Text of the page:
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Uber and Deliveroo platforms now required to play by French employment law rules?

For the first time, the highest court in France (the Cour de Cassation - the Supreme Court) has ruled on the nature of the employment relationship existing between delivery drivers and collaborative platforms such as Uber and Deliveroo which operate through a web-based app.

The French Cour de Cassation recently decided that an independent bike driver is in a subordinate relationship with the food delivery platform “Take it Easy” and that therefore an employment contract exists and has to be recognised as such between the parties (Cass. Soc. 28 Novembre 2018 n°17-20.079).

This decision was quickly followed by a decision in the Paris Court of Appeal (CA Paris 10 janvier 2019 n°18/08357) which ruled that an Uber driver operated under an employment contract.

Context

In recent years, web platforms have been introducing radical new business models, including companies such as Uber or Deliveroo, which offer innovative services to customers and have created a new type of flexible working.

However, these new collaborative businesses that use apps to provide services to customers via independent workers for short-term engagements are also causing issues when trying to apply existing employment law to this new type of arrangement.

Insufficient regulation

French legislation has slowly evolved in order to adapt to this emerging market and in doing so, to offer some protection to this new and growing category of independent workers.

Since 2016, the French employment code (articles L.7341-1 and L.7341-6) has provided that technology platforms have a social responsibility towards the independent workers who perform their professional activity. Minimum guarantees must be offered to such workers including work insurance coverage, vocational training or the right to strike.

A new bill has recently been discussed, which purports to impose the adoption of social responsibility charters by collaborative platforms, in order to define better the workers’ rights and guarantees.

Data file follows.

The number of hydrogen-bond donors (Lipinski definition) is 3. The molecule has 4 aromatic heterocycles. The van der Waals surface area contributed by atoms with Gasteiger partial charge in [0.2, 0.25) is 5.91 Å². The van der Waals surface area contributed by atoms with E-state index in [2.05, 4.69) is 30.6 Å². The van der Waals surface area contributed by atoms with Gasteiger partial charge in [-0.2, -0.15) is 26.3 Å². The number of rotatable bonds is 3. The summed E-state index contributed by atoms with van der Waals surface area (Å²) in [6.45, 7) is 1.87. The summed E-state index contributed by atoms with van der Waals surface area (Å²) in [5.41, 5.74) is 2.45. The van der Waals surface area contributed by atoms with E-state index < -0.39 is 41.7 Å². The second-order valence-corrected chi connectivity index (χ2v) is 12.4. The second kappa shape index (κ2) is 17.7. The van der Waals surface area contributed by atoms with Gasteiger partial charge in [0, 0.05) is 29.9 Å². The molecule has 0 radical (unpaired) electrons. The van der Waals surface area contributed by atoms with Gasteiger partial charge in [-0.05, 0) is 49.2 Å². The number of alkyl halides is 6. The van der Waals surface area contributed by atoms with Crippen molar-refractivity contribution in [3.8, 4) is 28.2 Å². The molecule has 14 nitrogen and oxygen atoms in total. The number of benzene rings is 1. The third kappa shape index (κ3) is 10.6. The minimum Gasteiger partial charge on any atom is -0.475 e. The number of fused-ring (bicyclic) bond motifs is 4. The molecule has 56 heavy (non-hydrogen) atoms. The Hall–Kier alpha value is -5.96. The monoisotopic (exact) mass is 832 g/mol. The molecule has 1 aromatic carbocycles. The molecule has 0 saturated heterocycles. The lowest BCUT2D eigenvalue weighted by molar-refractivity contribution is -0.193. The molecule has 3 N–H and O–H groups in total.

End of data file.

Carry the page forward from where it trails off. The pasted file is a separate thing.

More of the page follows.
The necessary recourse to the Courts

Alongside this developing legislation, employment courts and tribunals are increasingly being asked to deal with the question of whether independent workers in the gig economy can really be considered to be independent contractors or whether they are, in fact, employees. These workers are often obliged to comply with the technology platforms’ ever-evolving requirements and terms of use, while struggling with unregulated working conditions and being exposed to the inevitable competition that the gig economy brings.

The question as to the nature of their employment status is crucial. What is at stake is whether these workers should benefit from the protection of French employment law, instead of merely being offered guarantees, if anything at all.

Unclear case law precedents

The Paris employment tribunal has recently given conflicting decisions on this issue. In December 2016, it decided that an Uber driver had to be considered an employee on the basis that the driver had received instructions from Uber, and in particular, on how to behave towards customers. It also emphasised that the driver was economically dependent upon Uber.

However, in January 2018, the same employment tribunal refused to reclassify an Uber driver’s contract into an employment contract. The employment tribunal ruled that a number of factors were inconsistent with the driver having employment status, including that Uber had no control over the hours the driver worked, there was no obligation on the driver to log on to the app nor a minimum time that he had to be logged on for and he had complete freedom to decide when he worked.